Warm up by getting a head start on your gardenWritten by Staff Reports | | email@example.com
Springtime means gardening time, and whether you’re brand-new or an experienced gardener, there are always extra tips to help out that green thumb.
The earliest date to plant is the “frost-free” date of May 15, but there are a few other ways to get a head start on your garden.
“The earliest things you can plant are pansies,” said Mike Abernathy of Whiteford Road Greenhouse. “They’re real tough and frost-tolerant. They can actually be frozen and still survive.”
But growers aren’t limited to only planting frost-tolerant plants like lettuces, kales and alpines this early in the season. Sun-loving plants can also get an early start.
“You can always buy early and take them into your garage at night,” said Mary Machon of Bensell’s Greenhouse. “Usually you want to water weekly or every few days if you start this early. Then later in the season you can water up to twice a day.”
Flowers like geraniums can take up to two months to bloom.
“There are certain dates people have in mind. In order to have a really nice basket for Mother’s Day, you have to think ahead so the plants have time to bloom,” said Eileen Creque of Creque’s Greenhouse. “And geraniums are one of the biggest fertilizer hogs of all the plants we grow.”
Creque also warns to watch for lime green colors on leaves. If lime green appears, the plant is robbing nutrients from its older leaves and won’t feed the newer ones, so caretakers would need to give the plants extra nutrients.
“You have to be careful what fertilizer you buy,” Creque said. “You should look to make sure it’s going to last as many months as you need for growing. Some will say two or three months, but that’s based on natural rainfall. Other fertilizers are released every time you water them. So many times the fertilizer gets used up sooner than the package says it will.”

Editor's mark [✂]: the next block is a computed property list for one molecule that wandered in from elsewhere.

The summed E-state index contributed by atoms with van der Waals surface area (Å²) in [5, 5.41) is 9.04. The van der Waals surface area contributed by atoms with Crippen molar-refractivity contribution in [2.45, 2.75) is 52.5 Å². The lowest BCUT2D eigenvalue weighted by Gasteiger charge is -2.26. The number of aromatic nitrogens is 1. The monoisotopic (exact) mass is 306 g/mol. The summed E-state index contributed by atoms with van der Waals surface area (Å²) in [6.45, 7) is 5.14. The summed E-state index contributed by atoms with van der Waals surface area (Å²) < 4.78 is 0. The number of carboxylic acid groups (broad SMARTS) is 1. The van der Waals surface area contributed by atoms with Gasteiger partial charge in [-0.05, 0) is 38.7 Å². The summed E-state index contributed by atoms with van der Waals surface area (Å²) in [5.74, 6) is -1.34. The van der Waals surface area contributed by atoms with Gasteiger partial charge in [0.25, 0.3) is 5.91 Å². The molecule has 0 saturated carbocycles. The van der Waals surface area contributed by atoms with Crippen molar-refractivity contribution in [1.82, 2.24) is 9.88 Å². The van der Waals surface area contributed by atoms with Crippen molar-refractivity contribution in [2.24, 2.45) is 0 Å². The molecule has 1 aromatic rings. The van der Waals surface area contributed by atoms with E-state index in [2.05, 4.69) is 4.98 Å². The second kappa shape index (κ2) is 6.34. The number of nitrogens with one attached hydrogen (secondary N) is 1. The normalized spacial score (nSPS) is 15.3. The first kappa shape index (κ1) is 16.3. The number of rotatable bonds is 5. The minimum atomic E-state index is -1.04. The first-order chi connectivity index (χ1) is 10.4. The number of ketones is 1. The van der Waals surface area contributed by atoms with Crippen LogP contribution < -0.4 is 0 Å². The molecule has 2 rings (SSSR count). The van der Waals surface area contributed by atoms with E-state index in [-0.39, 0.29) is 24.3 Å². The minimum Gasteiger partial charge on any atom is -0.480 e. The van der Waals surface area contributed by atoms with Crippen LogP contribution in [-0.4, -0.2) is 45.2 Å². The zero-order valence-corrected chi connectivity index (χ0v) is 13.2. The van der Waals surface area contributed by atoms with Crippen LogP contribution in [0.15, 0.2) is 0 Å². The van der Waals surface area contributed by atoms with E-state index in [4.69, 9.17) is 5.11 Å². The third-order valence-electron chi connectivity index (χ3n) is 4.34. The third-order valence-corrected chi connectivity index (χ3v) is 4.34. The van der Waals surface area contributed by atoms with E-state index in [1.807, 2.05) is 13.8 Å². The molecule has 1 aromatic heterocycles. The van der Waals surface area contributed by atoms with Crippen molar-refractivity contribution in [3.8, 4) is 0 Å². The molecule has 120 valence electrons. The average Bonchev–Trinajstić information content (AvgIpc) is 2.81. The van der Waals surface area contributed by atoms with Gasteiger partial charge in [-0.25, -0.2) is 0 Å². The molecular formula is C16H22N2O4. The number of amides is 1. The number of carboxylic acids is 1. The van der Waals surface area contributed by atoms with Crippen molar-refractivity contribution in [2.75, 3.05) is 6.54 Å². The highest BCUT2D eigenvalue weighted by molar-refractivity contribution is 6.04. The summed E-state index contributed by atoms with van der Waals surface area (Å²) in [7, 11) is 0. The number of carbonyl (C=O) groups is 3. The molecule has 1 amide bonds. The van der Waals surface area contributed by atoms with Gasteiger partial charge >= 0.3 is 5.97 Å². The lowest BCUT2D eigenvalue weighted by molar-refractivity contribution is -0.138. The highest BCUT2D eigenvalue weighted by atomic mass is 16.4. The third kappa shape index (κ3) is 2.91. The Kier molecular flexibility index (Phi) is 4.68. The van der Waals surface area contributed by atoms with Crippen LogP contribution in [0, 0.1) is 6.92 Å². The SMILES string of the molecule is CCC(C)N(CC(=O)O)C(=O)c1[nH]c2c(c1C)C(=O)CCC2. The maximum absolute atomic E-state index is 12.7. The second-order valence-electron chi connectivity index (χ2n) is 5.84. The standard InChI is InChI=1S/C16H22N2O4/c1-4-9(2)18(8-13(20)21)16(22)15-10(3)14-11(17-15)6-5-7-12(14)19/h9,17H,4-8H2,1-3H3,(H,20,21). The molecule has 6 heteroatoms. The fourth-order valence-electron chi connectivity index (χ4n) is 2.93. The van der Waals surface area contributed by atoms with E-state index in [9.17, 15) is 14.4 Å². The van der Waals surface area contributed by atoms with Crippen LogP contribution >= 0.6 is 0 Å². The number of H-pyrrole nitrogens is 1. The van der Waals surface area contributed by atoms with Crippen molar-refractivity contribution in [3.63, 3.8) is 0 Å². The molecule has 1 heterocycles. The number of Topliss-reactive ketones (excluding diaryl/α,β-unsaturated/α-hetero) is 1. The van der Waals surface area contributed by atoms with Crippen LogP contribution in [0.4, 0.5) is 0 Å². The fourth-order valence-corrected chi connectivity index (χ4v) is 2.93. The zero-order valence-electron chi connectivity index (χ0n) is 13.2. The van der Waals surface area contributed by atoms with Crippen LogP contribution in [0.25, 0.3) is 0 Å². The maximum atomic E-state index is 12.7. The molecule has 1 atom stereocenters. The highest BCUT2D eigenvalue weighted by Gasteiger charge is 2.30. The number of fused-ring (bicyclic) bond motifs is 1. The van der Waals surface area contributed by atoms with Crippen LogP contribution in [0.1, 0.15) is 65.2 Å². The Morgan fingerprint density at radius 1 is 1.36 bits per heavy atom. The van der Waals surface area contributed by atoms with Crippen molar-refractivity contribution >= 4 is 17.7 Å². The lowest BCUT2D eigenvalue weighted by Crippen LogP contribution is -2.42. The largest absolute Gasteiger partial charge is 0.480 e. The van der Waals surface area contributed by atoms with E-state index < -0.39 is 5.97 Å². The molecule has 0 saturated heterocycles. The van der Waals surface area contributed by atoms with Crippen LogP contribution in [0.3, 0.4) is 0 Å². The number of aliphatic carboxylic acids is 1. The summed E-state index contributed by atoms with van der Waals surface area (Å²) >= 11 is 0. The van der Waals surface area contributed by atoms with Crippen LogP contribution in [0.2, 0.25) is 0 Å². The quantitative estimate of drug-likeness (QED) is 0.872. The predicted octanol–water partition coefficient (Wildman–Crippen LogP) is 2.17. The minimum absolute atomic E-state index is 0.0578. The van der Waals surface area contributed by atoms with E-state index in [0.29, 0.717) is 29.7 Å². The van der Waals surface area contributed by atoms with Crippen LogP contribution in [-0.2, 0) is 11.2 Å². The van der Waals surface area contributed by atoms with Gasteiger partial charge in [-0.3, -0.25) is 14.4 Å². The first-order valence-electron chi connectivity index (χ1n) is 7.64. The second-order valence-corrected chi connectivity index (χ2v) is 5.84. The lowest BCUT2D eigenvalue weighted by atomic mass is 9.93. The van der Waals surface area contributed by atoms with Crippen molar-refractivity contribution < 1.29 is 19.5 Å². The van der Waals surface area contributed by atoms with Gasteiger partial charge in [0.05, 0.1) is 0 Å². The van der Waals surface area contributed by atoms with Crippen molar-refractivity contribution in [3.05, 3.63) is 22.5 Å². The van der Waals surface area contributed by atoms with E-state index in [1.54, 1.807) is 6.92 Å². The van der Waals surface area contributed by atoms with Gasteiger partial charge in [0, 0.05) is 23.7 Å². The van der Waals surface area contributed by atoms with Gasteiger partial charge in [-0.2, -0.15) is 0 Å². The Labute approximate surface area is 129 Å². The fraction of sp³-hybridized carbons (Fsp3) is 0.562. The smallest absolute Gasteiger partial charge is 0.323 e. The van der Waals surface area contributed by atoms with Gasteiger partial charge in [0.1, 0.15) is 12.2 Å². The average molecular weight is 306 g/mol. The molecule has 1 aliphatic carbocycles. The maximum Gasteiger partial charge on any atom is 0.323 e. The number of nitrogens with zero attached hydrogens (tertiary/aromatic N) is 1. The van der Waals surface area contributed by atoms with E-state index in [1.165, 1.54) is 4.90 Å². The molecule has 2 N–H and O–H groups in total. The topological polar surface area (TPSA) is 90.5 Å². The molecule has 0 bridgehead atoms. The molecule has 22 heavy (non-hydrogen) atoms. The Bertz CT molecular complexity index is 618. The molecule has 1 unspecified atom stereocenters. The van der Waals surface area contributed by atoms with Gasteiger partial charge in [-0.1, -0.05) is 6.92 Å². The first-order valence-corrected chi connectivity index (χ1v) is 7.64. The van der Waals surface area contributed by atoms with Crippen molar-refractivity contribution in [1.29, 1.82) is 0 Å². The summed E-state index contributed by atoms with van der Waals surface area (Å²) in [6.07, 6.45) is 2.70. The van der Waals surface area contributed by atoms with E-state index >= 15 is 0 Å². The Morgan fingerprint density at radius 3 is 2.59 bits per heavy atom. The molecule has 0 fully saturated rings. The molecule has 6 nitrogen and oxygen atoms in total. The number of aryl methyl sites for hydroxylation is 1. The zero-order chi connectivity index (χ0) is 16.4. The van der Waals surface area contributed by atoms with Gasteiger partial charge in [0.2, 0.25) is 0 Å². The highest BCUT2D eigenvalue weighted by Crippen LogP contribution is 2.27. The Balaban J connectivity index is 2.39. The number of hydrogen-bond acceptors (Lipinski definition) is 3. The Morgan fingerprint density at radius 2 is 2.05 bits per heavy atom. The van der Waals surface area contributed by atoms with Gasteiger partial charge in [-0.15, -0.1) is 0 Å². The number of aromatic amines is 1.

Machon also advises to water plants slowly and deeply. The roots will follow the water, and short roots mean a weak plant.
“You don’t want a wimpy plant,” Machon said with a laugh. “You want a tough plant. You have to condition them.”
Some plants don’t require much maintenance. For growers with long work hours and not enough time in the day, there are plenty of options to enjoy foliage without a lot of upkeep.
“People are turning from annuals to plants like succulents, which are very drought-tolerant. You don’t have to water them all the time because they’re used to heavy sunlight,” Machon said. “You can even pinch them and keep them growing, or put them in a pot and bring them in and out. There isn’t a lot of upkeep and they all look great together — it doesn’t matter which ones you choose. They also work well with all sorts of soil and even bloom in the wintertime. They’re so easy.”
A lot of other plants perform double duties too, which keeps costs down. Corn plants can be used as spikes for spice gardens, and potted xenias can be taken outside during warm months and inside during the winter. These are all great options for busy parents, the growers said. And for kids?
“Sunflowers, bush beans and marigolds are great for kids. They start sprouting after a few days and are pretty tough. They grow quickly, too, so kids can see the progress,” Machon said. “If we could get every person to plant just one plant, then that would be wonderful.”
From care-free succulents to attention-craving vegetables, there seems to be a plant for everyone, no matter what type of gardener you may be. You only need a little nudge with your green thumb.
By Blair Bohland
Toledo Free Press Staff Writer